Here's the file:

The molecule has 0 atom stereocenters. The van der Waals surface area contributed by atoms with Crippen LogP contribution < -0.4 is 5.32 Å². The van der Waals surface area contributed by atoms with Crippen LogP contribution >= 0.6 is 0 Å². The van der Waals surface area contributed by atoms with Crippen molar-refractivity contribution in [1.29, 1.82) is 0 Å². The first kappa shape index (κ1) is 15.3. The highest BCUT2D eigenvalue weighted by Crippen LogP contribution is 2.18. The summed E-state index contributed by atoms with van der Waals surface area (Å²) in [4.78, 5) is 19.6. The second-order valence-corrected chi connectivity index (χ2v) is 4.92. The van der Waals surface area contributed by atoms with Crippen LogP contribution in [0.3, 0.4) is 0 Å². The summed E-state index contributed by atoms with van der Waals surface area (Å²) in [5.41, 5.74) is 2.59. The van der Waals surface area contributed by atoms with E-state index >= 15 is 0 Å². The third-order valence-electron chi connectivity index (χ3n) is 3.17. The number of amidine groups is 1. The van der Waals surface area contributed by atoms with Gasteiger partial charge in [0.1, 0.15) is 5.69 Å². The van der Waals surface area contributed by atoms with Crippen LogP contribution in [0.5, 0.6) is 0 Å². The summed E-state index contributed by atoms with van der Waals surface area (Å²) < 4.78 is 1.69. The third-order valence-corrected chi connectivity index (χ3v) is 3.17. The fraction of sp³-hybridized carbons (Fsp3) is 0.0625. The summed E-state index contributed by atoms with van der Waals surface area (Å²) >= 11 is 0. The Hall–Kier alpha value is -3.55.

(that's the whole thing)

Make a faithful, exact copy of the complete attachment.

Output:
The molecule has 0 atom stereocenters. The van der Waals surface area contributed by atoms with Crippen LogP contribution < -0.4 is 5.32 Å². The van der Waals surface area contributed by atoms with Crippen LogP contribution >= 0.6 is 0 Å². The van der Waals surface area contributed by atoms with Crippen molar-refractivity contribution in [1.29, 1.82) is 0 Å². The first kappa shape index (κ1) is 15.3. The highest BCUT2D eigenvalue weighted by Crippen LogP contribution is 2.18. The summed E-state index contributed by atoms with van der Waals surface area (Å²) in [4.78, 5) is 19.6. The second-order valence-corrected chi connectivity index (χ2v) is 4.92. The van der Waals surface area contributed by atoms with Crippen LogP contribution in [0.3, 0.4) is 0 Å². The summed E-state index contributed by atoms with van der Waals surface area (Å²) in [5.41, 5.74) is 2.59. The van der Waals surface area contributed by atoms with E-state index >= 15 is 0 Å². The third-order valence-electron chi connectivity index (χ3n) is 3.17. The number of amidine groups is 1. The van der Waals surface area contributed by atoms with Gasteiger partial charge in [0.1, 0.15) is 5.69 Å². The van der Waals surface area contributed by atoms with Crippen LogP contribution in [0.5, 0.6) is 0 Å². The summed E-state index contributed by atoms with van der Waals surface area (Å²) < 4.78 is 1.69. The third-order valence-corrected chi connectivity index (χ3v) is 3.17. The fraction of sp³-hybridized carbons (Fsp3) is 0.0625. The summed E-state index contributed by atoms with van der Waals surface area (Å²) >= 11 is 0. The Hall–Kier alpha value is -3.55.